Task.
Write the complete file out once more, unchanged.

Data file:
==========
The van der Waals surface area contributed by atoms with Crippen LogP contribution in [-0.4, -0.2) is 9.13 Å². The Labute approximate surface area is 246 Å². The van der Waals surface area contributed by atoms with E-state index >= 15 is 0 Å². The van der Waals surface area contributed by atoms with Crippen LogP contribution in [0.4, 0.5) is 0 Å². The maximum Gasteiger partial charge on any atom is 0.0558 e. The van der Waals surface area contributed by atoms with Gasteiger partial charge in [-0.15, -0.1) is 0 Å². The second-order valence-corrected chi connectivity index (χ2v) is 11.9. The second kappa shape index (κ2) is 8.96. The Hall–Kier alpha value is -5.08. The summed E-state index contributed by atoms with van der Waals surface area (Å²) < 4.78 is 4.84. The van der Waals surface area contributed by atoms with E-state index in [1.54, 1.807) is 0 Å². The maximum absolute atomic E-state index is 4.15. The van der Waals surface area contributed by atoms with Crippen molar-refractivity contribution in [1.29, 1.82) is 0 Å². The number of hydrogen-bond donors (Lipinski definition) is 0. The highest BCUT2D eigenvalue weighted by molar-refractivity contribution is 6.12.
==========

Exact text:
The van der Waals surface area contributed by atoms with Crippen LogP contribution in [-0.4, -0.2) is 9.13 Å². The Labute approximate surface area is 246 Å². The van der Waals surface area contributed by atoms with E-state index >= 15 is 0 Å². The van der Waals surface area contributed by atoms with Crippen LogP contribution in [0.4, 0.5) is 0 Å². The maximum Gasteiger partial charge on any atom is 0.0558 e. The van der Waals surface area contributed by atoms with Gasteiger partial charge in [-0.15, -0.1) is 0 Å². The second-order valence-corrected chi connectivity index (χ2v) is 11.9. The second kappa shape index (κ2) is 8.96. The Hall–Kier alpha value is -5.08. The summed E-state index contributed by atoms with van der Waals surface area (Å²) < 4.78 is 4.84. The van der Waals surface area contributed by atoms with E-state index in [1.54, 1.807) is 0 Å². The maximum absolute atomic E-state index is 4.15. The van der Waals surface area contributed by atoms with Crippen molar-refractivity contribution in [1.29, 1.82) is 0 Å². The number of hydrogen-bond donors (Lipinski definition) is 0. The highest BCUT2D eigenvalue weighted by molar-refractivity contribution is 6.12.